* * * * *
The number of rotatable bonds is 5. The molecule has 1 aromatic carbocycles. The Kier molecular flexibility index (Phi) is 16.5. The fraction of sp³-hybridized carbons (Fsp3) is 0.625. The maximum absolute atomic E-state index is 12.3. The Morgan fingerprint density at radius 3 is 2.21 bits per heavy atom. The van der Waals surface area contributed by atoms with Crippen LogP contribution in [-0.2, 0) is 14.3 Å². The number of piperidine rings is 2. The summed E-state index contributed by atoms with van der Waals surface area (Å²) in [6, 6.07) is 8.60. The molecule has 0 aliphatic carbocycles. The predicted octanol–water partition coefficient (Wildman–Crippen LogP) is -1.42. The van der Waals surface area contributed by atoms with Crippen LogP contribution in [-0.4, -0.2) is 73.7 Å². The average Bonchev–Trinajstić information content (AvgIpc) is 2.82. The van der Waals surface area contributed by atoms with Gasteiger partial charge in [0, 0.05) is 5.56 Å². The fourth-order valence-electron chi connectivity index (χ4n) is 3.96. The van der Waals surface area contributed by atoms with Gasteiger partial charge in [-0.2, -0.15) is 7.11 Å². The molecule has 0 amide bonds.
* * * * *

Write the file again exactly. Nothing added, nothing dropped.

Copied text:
The number of rotatable bonds is 5. The molecule has 1 aromatic carbocycles. The Kier molecular flexibility index (Phi) is 16.5. The fraction of sp³-hybridized carbons (Fsp3) is 0.625. The maximum absolute atomic E-state index is 12.3. The Morgan fingerprint density at radius 3 is 2.21 bits per heavy atom. The van der Waals surface area contributed by atoms with Crippen LogP contribution in [-0.2, 0) is 14.3 Å². The number of piperidine rings is 2. The summed E-state index contributed by atoms with van der Waals surface area (Å²) in [6, 6.07) is 8.60. The molecule has 0 aliphatic carbocycles. The predicted octanol–water partition coefficient (Wildman–Crippen LogP) is -1.42. The van der Waals surface area contributed by atoms with Crippen LogP contribution in [-0.4, -0.2) is 73.7 Å². The average Bonchev–Trinajstić information content (AvgIpc) is 2.82. The van der Waals surface area contributed by atoms with Gasteiger partial charge in [0, 0.05) is 5.56 Å². The fourth-order valence-electron chi connectivity index (χ4n) is 3.96. The van der Waals surface area contributed by atoms with Gasteiger partial charge in [-0.2, -0.15) is 7.11 Å². The molecule has 0 amide bonds.